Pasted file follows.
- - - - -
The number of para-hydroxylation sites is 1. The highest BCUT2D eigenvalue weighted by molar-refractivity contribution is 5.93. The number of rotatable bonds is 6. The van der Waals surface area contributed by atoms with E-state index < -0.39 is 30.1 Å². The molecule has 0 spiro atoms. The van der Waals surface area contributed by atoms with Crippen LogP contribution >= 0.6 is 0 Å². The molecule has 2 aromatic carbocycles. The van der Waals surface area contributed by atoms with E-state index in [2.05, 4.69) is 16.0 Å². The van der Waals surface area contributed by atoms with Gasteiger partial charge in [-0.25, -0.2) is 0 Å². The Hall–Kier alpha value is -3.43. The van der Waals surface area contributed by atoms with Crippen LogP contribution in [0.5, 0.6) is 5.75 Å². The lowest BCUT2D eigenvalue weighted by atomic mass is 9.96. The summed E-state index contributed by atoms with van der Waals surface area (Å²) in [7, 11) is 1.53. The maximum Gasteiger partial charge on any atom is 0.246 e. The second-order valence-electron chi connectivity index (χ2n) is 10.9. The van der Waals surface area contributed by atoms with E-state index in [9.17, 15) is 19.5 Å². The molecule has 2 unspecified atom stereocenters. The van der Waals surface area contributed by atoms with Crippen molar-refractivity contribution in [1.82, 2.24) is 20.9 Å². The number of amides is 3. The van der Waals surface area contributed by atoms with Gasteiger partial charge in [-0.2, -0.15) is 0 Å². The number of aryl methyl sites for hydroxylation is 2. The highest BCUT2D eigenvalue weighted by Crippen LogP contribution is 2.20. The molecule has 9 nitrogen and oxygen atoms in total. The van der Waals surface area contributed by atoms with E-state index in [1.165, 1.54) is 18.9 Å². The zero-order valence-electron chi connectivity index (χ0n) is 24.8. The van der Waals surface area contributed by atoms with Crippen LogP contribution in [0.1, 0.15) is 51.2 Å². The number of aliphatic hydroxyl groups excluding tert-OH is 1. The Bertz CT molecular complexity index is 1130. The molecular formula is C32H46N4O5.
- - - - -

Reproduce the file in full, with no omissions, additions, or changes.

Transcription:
The number of para-hydroxylation sites is 1. The highest BCUT2D eigenvalue weighted by molar-refractivity contribution is 5.93. The number of rotatable bonds is 6. The van der Waals surface area contributed by atoms with E-state index < -0.39 is 30.1 Å². The molecule has 0 spiro atoms. The van der Waals surface area contributed by atoms with Crippen LogP contribution >= 0.6 is 0 Å². The molecule has 2 aromatic carbocycles. The van der Waals surface area contributed by atoms with E-state index in [2.05, 4.69) is 16.0 Å². The van der Waals surface area contributed by atoms with Gasteiger partial charge in [-0.25, -0.2) is 0 Å². The Hall–Kier alpha value is -3.43. The van der Waals surface area contributed by atoms with Crippen LogP contribution in [0.5, 0.6) is 5.75 Å². The lowest BCUT2D eigenvalue weighted by atomic mass is 9.96. The summed E-state index contributed by atoms with van der Waals surface area (Å²) in [7, 11) is 1.53. The maximum Gasteiger partial charge on any atom is 0.246 e. The second-order valence-electron chi connectivity index (χ2n) is 10.9. The van der Waals surface area contributed by atoms with E-state index in [9.17, 15) is 19.5 Å². The molecule has 2 unspecified atom stereocenters. The van der Waals surface area contributed by atoms with Crippen molar-refractivity contribution in [1.82, 2.24) is 20.9 Å². The number of amides is 3. The van der Waals surface area contributed by atoms with Gasteiger partial charge in [-0.2, -0.15) is 0 Å². The number of aryl methyl sites for hydroxylation is 2. The highest BCUT2D eigenvalue weighted by Crippen LogP contribution is 2.20. The molecule has 9 nitrogen and oxygen atoms in total. The van der Waals surface area contributed by atoms with E-state index in [1.165, 1.54) is 18.9 Å². The zero-order valence-electron chi connectivity index (χ0n) is 24.8. The van der Waals surface area contributed by atoms with Crippen LogP contribution in [0.1, 0.15) is 51.2 Å². The number of aliphatic hydroxyl groups excluding tert-OH is 1. The Bertz CT molecular complexity index is 1130. The molecular formula is C32H46N4O5.